MSE Special Seminar: Phase-field Simulations: A Tale of Two Materials

Wednesday, February 26, 2020
12:00 p.m.-1:00 p.m.
1107/1111 KEB - Kay Boardroom
Ichiro Takeuchi

Speaker: Zijian Hong, Postdoc Research Associate, Mechanical Engineering, Carnegie Mellon University

Title: Phase-field Simulations: A Tale of Two Materials


The recent development in computational materials science has enabled “Materials-by-Design”. In particular, the phase-field method has emerged as a powerful mesoscale simulation tool for the understanding, designing and predicting of phase transitions, phase transformations, and microstructure evolutions. It is a mathematical tool that quantifies the different phases with continuous field variables. While the dynamic evolution of the phases is defined in terms of the free energy with respect to the field variables, and can be coupled to actual physical properties of the materials.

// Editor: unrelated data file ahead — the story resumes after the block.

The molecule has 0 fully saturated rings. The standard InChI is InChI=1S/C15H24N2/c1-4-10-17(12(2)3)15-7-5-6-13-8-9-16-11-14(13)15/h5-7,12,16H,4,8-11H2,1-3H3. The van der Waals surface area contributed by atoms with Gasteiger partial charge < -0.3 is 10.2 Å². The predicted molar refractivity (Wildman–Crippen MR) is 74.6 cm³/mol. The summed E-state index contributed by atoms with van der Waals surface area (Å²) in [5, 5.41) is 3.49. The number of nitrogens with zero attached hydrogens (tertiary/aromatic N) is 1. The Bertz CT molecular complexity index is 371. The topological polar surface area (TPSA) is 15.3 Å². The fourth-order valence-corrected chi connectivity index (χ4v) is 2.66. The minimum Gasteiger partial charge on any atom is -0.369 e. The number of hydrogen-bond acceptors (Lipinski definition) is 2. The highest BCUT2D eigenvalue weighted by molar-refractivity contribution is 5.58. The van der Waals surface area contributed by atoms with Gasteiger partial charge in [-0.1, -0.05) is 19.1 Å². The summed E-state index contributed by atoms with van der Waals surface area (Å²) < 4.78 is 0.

In this presentation, Dr. Hong will discuss the applications of the mesoscale phase-field method to understanding and designing topological polar states in oxide heterostructures, as well as understanding the dendrite growth mechanism in lithium metal anodes. As an example, phase-field simulations are employed to predict various ferroelectric topological structures such as polar vortex, polar skyrmion, etc. in a ferroelectric/paraelectric oxide superlattice system (e.g. in a PbTiO3/SrTiO3 superlattice). The properties of these topological states and the associated topological phase transitions will also be discussed. In another example, a nonlinear phase-field model is built to investigate the underline physics of the dendrite growth kinetics in lithium-ion battery with a high capacity metal anode. The influence of thermal self-heating on the stability of the metal electrodeposition process will be further illustrated. 

Audience: Campus 

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